After collapsing at a hotel shower in Birmingham three months ago, Shaun Cregen was rushed to the city’s Heartlands Hospital on July 26 before being transferred to the Queen Elizabeth Hospital a month later where he says he has been laying flat on his back ever since. Despite this, staff have deemed him medically fit for discharge warning he will be removed on from the premises on November 5 if he refuses to leave.
A letter also states: “As you will no longer be on the premises an inpatient, the hospital will not be responsible for providing you with care and facilities, including meals. We will not permit visitors, including takeaway deliveries.”
The photographer was diagnosed 18 months ago with a cerebrospinal fluid (CSF) leak, a condition in which the watery liquid surrounding the brain spills out through a hole or tear in the skull and then drains into the ears or the nose.
When the fluid leaks the volume and pressure within the skull drops meaning the cushioning effect is reduced and his brain slumps.
This results in the 37-year-old suffering from a number of effects including blacking out and fainting when sitting up or standing as the circulation cuts off to his brain.
He told the Evening News: “I have zero quality of life. I can’t stand up or walk and I struggle to even talk some days. I am lying like a sardine at the moment. It’s like they’ve forgotten about me. The condition is seriously affecting my cognitive functioning and I don’t know what more I can do. I’ve been here for so long it is definitely affecting my mental and physical wellbeing.”
Mr Cregen, who now lives in London, has seeked help from a neuroradiologist who agreed to perform a procedure to help him at Addenbrooke’s Hospital in Cambridge after examining him on September 29. However he would have needed to be transferred back to Birmingham for a few days for observation before being released, which staff in Birmingham refused.
The University Hospitals Birmingham NHS Foundation Trust has handed Mr Cregen a bill of £18,000 due to him not ordinarily resident in the UK. This is disputed by Mr Cregen who claims he is entitled to free healthcare due to being a British citizen and has provided related documents as proof. He says he lives in the UK for around seven months a year with the remaining five months spent in Europe and Asia for work purposes.
After being stranded alone in hospital for months he is frightened of being forcibly discharged on Monday.
Mr Cregen said: “The procedure involves basically putting a balloon in the area where my arteries are narrow so then the blood flow does not stop. If I didn’t have to be here, then I wouldn’t be here. It’s very depressing and I think it is deliberate intimidation because I meet the requirements. I was absolutely flabbergasted to receive the bill. I pay tax and national insurance and I have proved with a passport, phone bill and EHIC card to show I am eligible.”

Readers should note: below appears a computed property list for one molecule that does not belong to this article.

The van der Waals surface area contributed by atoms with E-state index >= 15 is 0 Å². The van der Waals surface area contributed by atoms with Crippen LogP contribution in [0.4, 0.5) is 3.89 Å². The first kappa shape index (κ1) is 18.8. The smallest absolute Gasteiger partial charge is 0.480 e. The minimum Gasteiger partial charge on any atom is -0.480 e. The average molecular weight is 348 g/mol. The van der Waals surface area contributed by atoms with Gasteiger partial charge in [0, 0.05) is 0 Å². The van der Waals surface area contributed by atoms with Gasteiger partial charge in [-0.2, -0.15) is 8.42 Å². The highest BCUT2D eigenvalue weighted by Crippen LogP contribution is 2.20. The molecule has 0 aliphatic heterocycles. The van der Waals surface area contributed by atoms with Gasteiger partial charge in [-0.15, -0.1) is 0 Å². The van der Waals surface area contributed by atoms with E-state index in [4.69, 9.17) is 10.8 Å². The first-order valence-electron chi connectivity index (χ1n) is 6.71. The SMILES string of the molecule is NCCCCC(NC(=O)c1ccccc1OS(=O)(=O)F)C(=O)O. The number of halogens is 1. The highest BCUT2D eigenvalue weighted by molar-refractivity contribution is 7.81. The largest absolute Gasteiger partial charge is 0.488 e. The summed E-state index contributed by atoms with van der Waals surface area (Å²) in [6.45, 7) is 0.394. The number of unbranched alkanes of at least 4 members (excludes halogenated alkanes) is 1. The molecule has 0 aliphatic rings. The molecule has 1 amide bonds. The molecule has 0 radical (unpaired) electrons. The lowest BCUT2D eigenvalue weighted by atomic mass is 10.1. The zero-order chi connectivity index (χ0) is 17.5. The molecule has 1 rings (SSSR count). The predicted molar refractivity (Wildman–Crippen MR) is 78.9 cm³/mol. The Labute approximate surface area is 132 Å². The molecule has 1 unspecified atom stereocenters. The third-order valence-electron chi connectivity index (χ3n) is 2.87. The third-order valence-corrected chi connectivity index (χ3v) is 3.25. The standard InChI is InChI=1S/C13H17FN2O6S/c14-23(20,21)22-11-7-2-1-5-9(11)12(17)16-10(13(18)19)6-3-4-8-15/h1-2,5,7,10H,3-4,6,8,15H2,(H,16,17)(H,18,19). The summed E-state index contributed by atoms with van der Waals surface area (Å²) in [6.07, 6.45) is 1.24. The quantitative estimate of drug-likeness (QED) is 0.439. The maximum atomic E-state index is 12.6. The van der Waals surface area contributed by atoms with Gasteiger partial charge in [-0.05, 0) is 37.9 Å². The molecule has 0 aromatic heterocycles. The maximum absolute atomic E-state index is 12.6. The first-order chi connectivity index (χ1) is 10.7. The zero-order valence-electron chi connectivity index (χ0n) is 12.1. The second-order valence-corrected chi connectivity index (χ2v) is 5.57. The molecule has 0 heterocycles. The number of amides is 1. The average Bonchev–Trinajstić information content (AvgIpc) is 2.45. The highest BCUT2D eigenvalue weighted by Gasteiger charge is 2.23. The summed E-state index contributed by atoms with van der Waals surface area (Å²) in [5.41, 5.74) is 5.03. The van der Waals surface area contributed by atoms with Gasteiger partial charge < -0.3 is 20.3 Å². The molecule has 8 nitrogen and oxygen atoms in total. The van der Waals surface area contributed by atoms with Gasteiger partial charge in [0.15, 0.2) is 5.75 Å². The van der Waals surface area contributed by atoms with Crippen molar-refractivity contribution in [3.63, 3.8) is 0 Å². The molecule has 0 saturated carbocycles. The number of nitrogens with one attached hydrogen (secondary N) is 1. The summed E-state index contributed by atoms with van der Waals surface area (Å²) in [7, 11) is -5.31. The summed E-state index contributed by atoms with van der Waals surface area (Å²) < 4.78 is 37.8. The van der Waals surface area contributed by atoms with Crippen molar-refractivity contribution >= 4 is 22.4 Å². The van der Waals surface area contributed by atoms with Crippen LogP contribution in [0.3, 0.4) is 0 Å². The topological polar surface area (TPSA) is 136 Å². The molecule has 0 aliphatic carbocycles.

With his mum ill in Edinburgh and his fiancee of three years Erika in Hamburg, Germany, Mr Cregen feels very isolated and does not know what he’ll do or where he’ll go.
Mr Cregen’s mum, Rose, who lives in Clermiston, said: “It’s absolutely terrible and I’m losing my hair with worry. He was born and bred in Edinburgh and has a British passport. I can’t get round it all myself. If staff cooperated he’d have been out of hospital long ago. I keep buying a lottery ticket in the hope of winning to pay for treatment privately. There is no way Shaun is medically fit to leave hospital.”
A University Hospitals Birmingham NHS Foundation Trust spokesman, said: “On his arrival in England having flown in from Germany, Mr Cregen initially presented at Heartlands Hospital and was admitted on 26 July. He was subsequently transferred to the Queen Elizabeth Hospital Birmingham on 24 August for further investigations by our specialist teams. He was later deemed medically fit for discharge and was due to transfer to Addenbrooke’s Hospital on 29 September for further investigations.
“Our neurology and neurosurgery teams have since been in contact with his consultant in Germany as the procedure he is requesting is not carried out at UHB.
“Mr Cregen is therefore currently occupying a hospital bed that could be used by an NHS patient requiring acute treatment.
“Treatment in NHS emergency departments is free for patients that are not ordinarily resident in the UK, although any subsequent treatment as a result of admission to hospital is chargeable.
“Patients are not discharged from hospital until they are medically fit and it is safe to do so. Patients not ordinarily resident in the UK, or who do not have travel or health insurance are not legally eligible to receive non-emergency care or ongoing rehabilitation on the NHS – either in or out of hospital – unless it is funded by other means.”